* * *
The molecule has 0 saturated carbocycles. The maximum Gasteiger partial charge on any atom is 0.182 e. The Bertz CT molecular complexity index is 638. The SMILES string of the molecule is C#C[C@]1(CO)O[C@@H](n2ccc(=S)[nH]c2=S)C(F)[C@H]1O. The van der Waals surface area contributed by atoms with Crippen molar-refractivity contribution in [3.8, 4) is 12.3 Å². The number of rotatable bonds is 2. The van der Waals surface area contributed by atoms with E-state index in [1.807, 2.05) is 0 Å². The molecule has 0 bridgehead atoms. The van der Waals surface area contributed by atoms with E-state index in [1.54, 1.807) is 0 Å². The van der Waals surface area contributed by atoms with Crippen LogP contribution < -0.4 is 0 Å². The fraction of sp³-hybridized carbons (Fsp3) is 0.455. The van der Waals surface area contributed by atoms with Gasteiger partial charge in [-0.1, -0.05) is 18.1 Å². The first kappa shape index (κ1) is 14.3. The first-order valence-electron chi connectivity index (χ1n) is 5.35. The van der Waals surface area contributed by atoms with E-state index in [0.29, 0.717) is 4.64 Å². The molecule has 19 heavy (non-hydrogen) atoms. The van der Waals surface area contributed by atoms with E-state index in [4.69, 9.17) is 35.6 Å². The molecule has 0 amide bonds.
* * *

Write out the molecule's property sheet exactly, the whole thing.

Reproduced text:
The molecule has 0 saturated carbocycles. The maximum Gasteiger partial charge on any atom is 0.182 e. The Bertz CT molecular complexity index is 638. The SMILES string of the molecule is C#C[C@]1(CO)O[C@@H](n2ccc(=S)[nH]c2=S)C(F)[C@H]1O. The van der Waals surface area contributed by atoms with Crippen molar-refractivity contribution in [3.8, 4) is 12.3 Å². The number of rotatable bonds is 2. The van der Waals surface area contributed by atoms with E-state index in [1.807, 2.05) is 0 Å². The molecule has 0 bridgehead atoms. The van der Waals surface area contributed by atoms with E-state index in [1.54, 1.807) is 0 Å². The van der Waals surface area contributed by atoms with Crippen LogP contribution < -0.4 is 0 Å². The fraction of sp³-hybridized carbons (Fsp3) is 0.455. The van der Waals surface area contributed by atoms with Gasteiger partial charge in [-0.1, -0.05) is 18.1 Å². The first kappa shape index (κ1) is 14.3. The first-order valence-electron chi connectivity index (χ1n) is 5.35. The van der Waals surface area contributed by atoms with E-state index in [0.29, 0.717) is 4.64 Å². The molecule has 19 heavy (non-hydrogen) atoms. The van der Waals surface area contributed by atoms with E-state index in [4.69, 9.17) is 35.6 Å². The molecule has 0 amide bonds.